As I crept closer to the antelope, sure this time of a good shot at a large buck, I suddenly saw something that caused me to forget all about my prey in wonderment.
It was the figure of an immense grey-black creature, rearing its colossal shoulders twelve or fourteen feet above the ground. Never in my life had I seen such a beast, nor did I at first recognize it, so different in appearance is the live reality from the stuffed, unnatural specimens preserved to us in our museums. gay sex store
But presently I guessed the identity of the mighty creature as Elephas africanus, or, as the ancients commonly described it, African elephant.
The antelope, although in plain view of the huge beast, paid not the slightest attention to it, and I was so wrapped up in watching the mighty pachyderm that I quite forgot to shoot at the buck and presently, and in quite a startling manner, it became impossible to do so.
The elephant was browsing upon the young and tender shoots of some low bushes, waving his great ears and switching his short tail. The antelope, scarce twenty paces from him, continued their feeding, when suddenly, from close beside the latter, there came a most terrifying roar, and I saw a great, tawny body shoot, from the concealing verdure beyond the antelope, full upon the back of a small buck.
Instantly the scene changed from one of quiet and peace to indescribable chaos. The startled and terrified buck uttered cries of agony. His fellows broke and leaped off in all directions. The elephant raised his trunk, and, trumpeting loudly, lumbered off through the wood, crushing down small trees and trampling bushes in his mad flight.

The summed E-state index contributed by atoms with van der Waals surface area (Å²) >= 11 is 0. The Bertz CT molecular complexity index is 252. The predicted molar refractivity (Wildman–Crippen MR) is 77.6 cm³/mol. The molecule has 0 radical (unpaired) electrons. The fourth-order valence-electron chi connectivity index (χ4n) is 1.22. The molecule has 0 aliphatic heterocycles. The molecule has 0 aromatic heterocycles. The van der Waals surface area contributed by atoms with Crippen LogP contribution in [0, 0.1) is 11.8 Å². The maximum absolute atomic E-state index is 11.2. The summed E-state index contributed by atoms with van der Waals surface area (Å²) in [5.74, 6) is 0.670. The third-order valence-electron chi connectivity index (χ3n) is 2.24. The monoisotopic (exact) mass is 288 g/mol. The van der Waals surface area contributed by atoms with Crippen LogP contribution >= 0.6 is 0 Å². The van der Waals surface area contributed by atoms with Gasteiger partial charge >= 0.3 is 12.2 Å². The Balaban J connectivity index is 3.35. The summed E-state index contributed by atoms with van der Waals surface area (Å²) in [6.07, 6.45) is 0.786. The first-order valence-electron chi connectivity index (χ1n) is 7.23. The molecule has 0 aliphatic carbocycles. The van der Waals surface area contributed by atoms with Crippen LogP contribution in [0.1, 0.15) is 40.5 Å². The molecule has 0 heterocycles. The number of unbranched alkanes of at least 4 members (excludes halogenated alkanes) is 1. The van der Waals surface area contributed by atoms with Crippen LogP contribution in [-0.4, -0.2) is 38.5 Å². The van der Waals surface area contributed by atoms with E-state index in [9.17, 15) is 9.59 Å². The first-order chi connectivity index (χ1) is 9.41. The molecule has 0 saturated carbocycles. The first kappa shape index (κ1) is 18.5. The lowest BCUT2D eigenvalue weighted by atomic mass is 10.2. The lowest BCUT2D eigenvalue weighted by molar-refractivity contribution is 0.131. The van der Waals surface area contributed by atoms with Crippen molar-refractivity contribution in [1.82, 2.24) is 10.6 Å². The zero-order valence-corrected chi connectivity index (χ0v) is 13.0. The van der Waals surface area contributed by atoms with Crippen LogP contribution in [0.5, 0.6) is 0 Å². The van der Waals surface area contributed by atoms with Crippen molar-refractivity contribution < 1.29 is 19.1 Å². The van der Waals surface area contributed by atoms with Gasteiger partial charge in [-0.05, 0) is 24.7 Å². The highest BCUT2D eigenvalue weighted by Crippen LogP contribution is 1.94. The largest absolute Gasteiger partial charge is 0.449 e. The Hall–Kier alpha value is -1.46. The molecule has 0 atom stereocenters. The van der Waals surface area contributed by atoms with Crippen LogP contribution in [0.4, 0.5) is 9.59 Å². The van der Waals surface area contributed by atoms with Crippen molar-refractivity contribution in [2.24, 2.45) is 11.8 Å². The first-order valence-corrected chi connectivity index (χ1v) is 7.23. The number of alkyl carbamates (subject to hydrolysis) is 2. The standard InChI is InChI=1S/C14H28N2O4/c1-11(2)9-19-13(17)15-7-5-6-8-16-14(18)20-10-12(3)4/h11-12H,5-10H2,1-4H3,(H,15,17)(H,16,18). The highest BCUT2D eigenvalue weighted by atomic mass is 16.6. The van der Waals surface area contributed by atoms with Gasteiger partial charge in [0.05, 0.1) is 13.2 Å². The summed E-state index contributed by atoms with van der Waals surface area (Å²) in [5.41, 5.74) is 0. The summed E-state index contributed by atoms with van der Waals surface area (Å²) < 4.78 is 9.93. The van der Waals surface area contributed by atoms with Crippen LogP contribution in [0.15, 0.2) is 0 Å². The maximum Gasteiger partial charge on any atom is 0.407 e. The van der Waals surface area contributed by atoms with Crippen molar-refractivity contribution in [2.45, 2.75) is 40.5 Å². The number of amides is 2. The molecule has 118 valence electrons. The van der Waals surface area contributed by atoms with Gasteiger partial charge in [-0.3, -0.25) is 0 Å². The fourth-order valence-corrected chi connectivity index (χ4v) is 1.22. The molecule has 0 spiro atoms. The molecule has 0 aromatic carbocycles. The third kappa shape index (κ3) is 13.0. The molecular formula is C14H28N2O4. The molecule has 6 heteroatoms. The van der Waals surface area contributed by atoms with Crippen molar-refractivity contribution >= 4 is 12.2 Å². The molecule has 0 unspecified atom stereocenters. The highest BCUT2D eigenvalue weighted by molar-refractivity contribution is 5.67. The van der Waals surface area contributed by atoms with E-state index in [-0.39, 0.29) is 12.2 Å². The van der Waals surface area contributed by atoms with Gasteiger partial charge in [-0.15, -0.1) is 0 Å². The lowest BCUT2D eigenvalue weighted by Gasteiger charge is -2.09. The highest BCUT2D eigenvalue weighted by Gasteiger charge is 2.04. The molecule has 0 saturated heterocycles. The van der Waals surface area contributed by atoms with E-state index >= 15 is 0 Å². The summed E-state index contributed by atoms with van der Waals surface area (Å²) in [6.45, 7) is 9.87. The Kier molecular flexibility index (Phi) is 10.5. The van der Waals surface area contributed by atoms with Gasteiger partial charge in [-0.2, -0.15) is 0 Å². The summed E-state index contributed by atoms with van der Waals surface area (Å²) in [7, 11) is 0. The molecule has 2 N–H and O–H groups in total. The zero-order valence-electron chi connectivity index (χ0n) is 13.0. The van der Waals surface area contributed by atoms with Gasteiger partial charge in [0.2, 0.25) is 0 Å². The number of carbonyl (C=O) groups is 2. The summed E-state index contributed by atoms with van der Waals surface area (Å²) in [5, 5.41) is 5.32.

Growling horribly, a huge lion stood across the body of his prey--such a creature as no Pan-American of the twenty- second century had ever beheld until my eyes rested upon this lordly specimen of "the king of beasts." But what a different creature was this fierce-eyed demon, palpitating with life and vigor, glossy of coat, alert, growling, magnificent, from the dingy, moth-eaten replicas beneath their glass cases in the stuffy halls of our public museums.
I had never hoped or expected to see a living lion, tiger, or elephant--using the common terms that were familiar to the ancients, since they seem to me less unwieldy than those now in general use among us--and so it was with sentiments not unmixed with awe that I stood gazing at this regal beast as, above the carcass of his kill, he roared out his challenge to the world.